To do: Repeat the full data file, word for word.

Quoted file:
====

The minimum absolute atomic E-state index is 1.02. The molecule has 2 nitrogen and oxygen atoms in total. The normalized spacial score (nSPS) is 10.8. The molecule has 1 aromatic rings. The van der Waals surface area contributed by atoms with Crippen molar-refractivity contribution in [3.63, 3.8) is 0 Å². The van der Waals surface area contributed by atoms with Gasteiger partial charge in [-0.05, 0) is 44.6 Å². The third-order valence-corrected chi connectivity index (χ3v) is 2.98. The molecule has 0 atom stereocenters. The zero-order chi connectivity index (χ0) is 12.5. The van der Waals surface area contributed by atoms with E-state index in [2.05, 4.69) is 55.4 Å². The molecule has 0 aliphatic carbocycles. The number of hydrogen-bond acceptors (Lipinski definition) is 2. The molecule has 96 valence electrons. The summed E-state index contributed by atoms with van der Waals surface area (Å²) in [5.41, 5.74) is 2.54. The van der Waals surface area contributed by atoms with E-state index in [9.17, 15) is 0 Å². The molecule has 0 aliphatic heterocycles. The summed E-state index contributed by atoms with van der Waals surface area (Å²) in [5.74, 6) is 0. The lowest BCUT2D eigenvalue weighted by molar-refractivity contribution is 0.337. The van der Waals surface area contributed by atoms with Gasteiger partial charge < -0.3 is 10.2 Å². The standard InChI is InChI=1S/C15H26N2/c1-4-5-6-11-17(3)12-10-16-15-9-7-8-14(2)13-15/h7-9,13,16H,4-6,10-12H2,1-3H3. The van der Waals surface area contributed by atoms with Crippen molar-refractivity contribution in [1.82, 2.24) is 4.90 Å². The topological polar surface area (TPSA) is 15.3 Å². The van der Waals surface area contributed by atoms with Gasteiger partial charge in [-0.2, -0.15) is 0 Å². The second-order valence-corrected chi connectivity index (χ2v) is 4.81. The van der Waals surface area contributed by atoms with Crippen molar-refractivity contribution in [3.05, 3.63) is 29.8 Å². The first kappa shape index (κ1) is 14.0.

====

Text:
The minimum absolute atomic E-state index is 1.02. The molecule has 2 nitrogen and oxygen atoms in total. The normalized spacial score (nSPS) is 10.8. The molecule has 1 aromatic rings. The van der Waals surface area contributed by atoms with Crippen molar-refractivity contribution in [3.63, 3.8) is 0 Å². The van der Waals surface area contributed by atoms with Gasteiger partial charge in [-0.05, 0) is 44.6 Å². The third-order valence-corrected chi connectivity index (χ3v) is 2.98. The molecule has 0 atom stereocenters. The zero-order chi connectivity index (χ0) is 12.5. The van der Waals surface area contributed by atoms with E-state index in [2.05, 4.69) is 55.4 Å². The molecule has 0 aliphatic carbocycles. The number of hydrogen-bond acceptors (Lipinski definition) is 2. The molecule has 96 valence electrons. The summed E-state index contributed by atoms with van der Waals surface area (Å²) in [5.41, 5.74) is 2.54. The van der Waals surface area contributed by atoms with E-state index in [9.17, 15) is 0 Å². The molecule has 0 aliphatic heterocycles. The summed E-state index contributed by atoms with van der Waals surface area (Å²) in [5.74, 6) is 0. The lowest BCUT2D eigenvalue weighted by molar-refractivity contribution is 0.337. The van der Waals surface area contributed by atoms with Gasteiger partial charge < -0.3 is 10.2 Å². The standard InChI is InChI=1S/C15H26N2/c1-4-5-6-11-17(3)12-10-16-15-9-7-8-14(2)13-15/h7-9,13,16H,4-6,10-12H2,1-3H3. The van der Waals surface area contributed by atoms with Crippen molar-refractivity contribution in [1.82, 2.24) is 4.90 Å². The topological polar surface area (TPSA) is 15.3 Å². The van der Waals surface area contributed by atoms with Gasteiger partial charge in [-0.2, -0.15) is 0 Å². The second-order valence-corrected chi connectivity index (χ2v) is 4.81. The van der Waals surface area contributed by atoms with Crippen molar-refractivity contribution in [3.05, 3.63) is 29.8 Å². The first kappa shape index (κ1) is 14.0.